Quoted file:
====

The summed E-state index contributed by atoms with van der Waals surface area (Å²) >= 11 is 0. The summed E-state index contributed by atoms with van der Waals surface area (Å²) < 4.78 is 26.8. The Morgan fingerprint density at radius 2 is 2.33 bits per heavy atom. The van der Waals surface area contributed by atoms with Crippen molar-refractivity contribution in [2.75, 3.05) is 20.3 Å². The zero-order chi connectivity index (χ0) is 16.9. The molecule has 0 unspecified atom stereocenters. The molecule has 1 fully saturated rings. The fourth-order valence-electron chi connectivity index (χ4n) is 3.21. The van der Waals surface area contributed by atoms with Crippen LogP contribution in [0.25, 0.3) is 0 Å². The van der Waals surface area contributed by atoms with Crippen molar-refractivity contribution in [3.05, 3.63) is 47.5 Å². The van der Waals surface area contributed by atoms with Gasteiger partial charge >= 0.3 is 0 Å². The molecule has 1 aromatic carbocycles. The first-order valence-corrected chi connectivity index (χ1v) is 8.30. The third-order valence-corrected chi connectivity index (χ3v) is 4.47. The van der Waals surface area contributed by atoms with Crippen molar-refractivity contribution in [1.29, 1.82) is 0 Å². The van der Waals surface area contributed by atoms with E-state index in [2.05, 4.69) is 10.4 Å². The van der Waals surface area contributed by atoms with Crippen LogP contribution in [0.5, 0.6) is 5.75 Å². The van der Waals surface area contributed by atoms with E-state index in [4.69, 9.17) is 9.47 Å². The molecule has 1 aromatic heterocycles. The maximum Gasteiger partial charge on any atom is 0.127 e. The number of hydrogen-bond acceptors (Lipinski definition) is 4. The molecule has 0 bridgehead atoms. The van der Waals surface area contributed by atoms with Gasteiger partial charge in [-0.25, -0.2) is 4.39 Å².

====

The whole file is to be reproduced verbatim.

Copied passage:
The summed E-state index contributed by atoms with van der Waals surface area (Å²) >= 11 is 0. The summed E-state index contributed by atoms with van der Waals surface area (Å²) < 4.78 is 26.8. The Morgan fingerprint density at radius 2 is 2.33 bits per heavy atom. The van der Waals surface area contributed by atoms with Crippen molar-refractivity contribution in [2.75, 3.05) is 20.3 Å². The zero-order chi connectivity index (χ0) is 16.9. The molecule has 0 unspecified atom stereocenters. The molecule has 1 fully saturated rings. The fourth-order valence-electron chi connectivity index (χ4n) is 3.21. The van der Waals surface area contributed by atoms with Crippen LogP contribution in [0.25, 0.3) is 0 Å². The van der Waals surface area contributed by atoms with Crippen molar-refractivity contribution in [3.05, 3.63) is 47.5 Å². The van der Waals surface area contributed by atoms with Gasteiger partial charge >= 0.3 is 0 Å². The molecule has 1 aromatic carbocycles. The first-order valence-corrected chi connectivity index (χ1v) is 8.30. The third-order valence-corrected chi connectivity index (χ3v) is 4.47. The van der Waals surface area contributed by atoms with Crippen molar-refractivity contribution in [1.29, 1.82) is 0 Å². The van der Waals surface area contributed by atoms with E-state index in [2.05, 4.69) is 10.4 Å². The van der Waals surface area contributed by atoms with Crippen LogP contribution in [0.5, 0.6) is 5.75 Å². The van der Waals surface area contributed by atoms with E-state index in [4.69, 9.17) is 9.47 Å². The molecule has 1 aromatic heterocycles. The maximum Gasteiger partial charge on any atom is 0.127 e. The number of hydrogen-bond acceptors (Lipinski definition) is 4. The molecule has 0 bridgehead atoms. The van der Waals surface area contributed by atoms with Gasteiger partial charge in [-0.25, -0.2) is 4.39 Å².